Then there was this another regular day, the ‘Sermon on the Road’ episode. I was in an auto, the fellow upfront ripped me off as expected but I wasn’t all that agitated thanks to the interesting conversation I had had with him. It started out with him announcing that he was unique in this entire world, I told him I agreed and that everyone in this world is in fact unique. However, our man wasn’t satisfied with that, he proceeded to give me vivid details of his life and experiences which somehow seemed to make him believe that he was a cut above the rest, an opinion most of us are guilty of harbouring as well. In my usual jocular manner, I relented; his eagerness and constant demands of approval should take some credit of course. The conversation ambled on just like our little three-wheeled carriage. He decided to tell me about God and spirituality, adequately sprinkled with aphorisms from Tulsidas and Kabir. His dogmatic disposition continued to hunt for my agreement; I couldn’t do much so I complied, albeit with a belying smile on my face. He tried his best to convince me about the existence of God; that was when it was my turn to go on the offensive. It was quite a success too, as he finally accepted to an extent that God is just an idea, and that true spirituality exists in benevolence and good deeds. I further decided to pose him the mother of all questions, “Why do we exist?” His take was simple, to worship and praise God and he was adamant that I agree. I did, again with the sardonic smile in place, which for some reason seemed to have no effect on the man. Meanwhile, we had almost reached our destination; it was then that the ulterior motive was finally unveiled. He invited me to attend some Guru’s procession claiming that he was the only person who could put me on the path to enlightenment. I politely declined which only served to further heighten his persistence; he continued to cajole me until I gave him a blunt refusal.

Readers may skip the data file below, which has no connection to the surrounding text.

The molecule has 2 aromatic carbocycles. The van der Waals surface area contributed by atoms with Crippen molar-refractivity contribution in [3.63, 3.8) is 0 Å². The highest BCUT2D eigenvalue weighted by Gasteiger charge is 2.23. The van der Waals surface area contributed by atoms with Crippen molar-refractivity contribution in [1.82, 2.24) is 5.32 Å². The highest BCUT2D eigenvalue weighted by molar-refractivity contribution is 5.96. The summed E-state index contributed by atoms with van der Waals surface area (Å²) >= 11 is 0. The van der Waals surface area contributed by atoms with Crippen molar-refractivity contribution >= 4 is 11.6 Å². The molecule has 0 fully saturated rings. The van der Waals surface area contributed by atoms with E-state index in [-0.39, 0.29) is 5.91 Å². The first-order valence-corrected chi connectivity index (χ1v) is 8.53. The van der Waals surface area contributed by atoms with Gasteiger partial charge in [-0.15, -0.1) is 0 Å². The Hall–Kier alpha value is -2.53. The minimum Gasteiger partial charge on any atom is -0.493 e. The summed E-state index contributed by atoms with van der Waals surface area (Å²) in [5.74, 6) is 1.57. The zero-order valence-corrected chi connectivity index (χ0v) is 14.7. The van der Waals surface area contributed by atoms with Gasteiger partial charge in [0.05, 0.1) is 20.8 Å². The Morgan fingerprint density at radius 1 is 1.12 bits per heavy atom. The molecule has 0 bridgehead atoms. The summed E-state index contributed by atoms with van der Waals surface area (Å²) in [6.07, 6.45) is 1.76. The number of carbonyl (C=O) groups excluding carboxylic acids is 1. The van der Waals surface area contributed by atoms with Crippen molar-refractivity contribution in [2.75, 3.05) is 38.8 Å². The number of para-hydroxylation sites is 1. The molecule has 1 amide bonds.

We finally reached the destination and I fished out the only hundred rupees note I had. He returned it to me saying it was a bit torn on the side. I looked around, something had to be done. As for the supercilious philosopher with whom I had just shared a metaphysical discourse, he had transformed into the average auto driver by now, nagging me about the long distance, the meagre fare, the bad roads, the lack of passengers, and so on. I finally managed to get rid of the slighted note at a cigarette shop.